The bank channel seems to have collectively breathed a sigh of relief after the new fiduciary rule was passed, but there are still more questions than answers. That was the main takeaway from our recent Retirement Income Leadership Forum. I have to wonder, though, just how justified that sigh of relief is.
Regulatory pressure on fiduciary behavior will likely continue to ratchet up, especially given the fact that the SEC Chairwoman Mary Jo White has repeatedly said such a rule is a top priority for the commission. Also, media pressure and public sentiment will likely also push this agenda forward.
Moreover, as reported in the press, the threat of litigation – which exists because the rule provides clients with the right to legal action – as well as the stiff disclosure requirements regarding fees, could push some firms to change business models and spur some advisors to exit the business.
Indeed, it seems that since the DOL hasn’t been able to increase resources to police the rule, and its solution is to provide more power to the people and allow clients to sue firms for breach of fiduciary duty and also to launch class action lawsuits.
The Best Interest Contract
The feeling at our meeting was akin to the first day of the season for a new sports team. You're not quite sure of the rules or how strict the referees will be. Given that uncertainty, it's not surprising that many of the questions during the discussions were basic, such as: how do you document client’s best interests, and what should BIC exemption contracts look like and will the DoL provide a template? (The DoL has indeed provided the framework for the best interest contract, which can be found here.)
It seems that, at least initially, banks are willing to base at least some of their business on the BIC exemption, regardless of the fact that it opens them up for greater liability. Time will tell whether this is a viable strategy.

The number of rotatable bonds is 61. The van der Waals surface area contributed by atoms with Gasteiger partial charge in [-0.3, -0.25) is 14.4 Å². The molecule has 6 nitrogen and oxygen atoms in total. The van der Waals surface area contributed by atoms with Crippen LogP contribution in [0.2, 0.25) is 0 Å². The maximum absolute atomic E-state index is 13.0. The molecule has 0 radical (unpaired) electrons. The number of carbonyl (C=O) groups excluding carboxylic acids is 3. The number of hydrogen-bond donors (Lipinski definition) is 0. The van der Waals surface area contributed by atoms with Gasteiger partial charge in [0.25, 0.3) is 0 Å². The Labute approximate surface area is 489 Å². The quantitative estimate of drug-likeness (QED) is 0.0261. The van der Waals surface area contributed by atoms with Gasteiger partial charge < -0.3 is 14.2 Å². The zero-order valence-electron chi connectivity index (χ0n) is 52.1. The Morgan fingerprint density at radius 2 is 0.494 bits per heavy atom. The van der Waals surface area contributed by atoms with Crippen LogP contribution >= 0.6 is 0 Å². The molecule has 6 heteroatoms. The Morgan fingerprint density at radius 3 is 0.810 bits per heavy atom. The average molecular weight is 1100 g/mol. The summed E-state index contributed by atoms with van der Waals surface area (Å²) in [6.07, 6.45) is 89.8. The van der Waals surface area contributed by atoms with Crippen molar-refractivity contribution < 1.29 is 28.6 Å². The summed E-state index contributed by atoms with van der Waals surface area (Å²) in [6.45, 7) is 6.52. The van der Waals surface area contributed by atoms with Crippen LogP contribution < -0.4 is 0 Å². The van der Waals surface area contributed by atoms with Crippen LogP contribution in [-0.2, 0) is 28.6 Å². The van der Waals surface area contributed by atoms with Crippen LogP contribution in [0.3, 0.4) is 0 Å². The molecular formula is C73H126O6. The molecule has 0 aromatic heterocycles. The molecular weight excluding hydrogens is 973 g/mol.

Compensation is a major challenging aspect of all this issue. According to the DoL, “the exemption neither bans all conflicted compensation, nor permits financial institutions and advisers to act on their conflicts of interest to the detriment of the retirement investors they serve as fiduciaries." In other words, the DOL is giving the industry enough rope to hang itself.
One interesting related question that surfaced during the roundtable discussions is whether accepting “soft” marketing dollars from product partners is acceptable. While that may still remain an open question at least one national bank at the forum was of the opinion that accepting these marketing dollars will no longer be acceptable. Hello, Holiday Inn award trips!
And what about existing VA contracts if client responds to negative consent BIC exemption letters? Should that client be moved out of the VA even if the costs and ramifications of doing so may be not in the client’s best interests? Does that set up a Catch 22?
The future will involve a heightened degree of fiduciary responsibility for our channel. Reliance on the BIC exemption will most likely be a transition tactic, but not a long-term strategy. It is very likely that more financial planning will be a significant part of the response, as well as robo advice.
Accordingly, there was not a single bank represented at the forum who is not currently in discussions with white label robo advice providers. Clearly, banks see lower cost automated advice as an advantageous way to provide an additional DOL-compliant distribution channel for appropriate segments of their client base.
The future also will involve more strategically tiered solutions where mass market is self-service, mid-market is a blended offering (online, phone, limited live), and affluent market is high touch with technology assisted management and monitoring.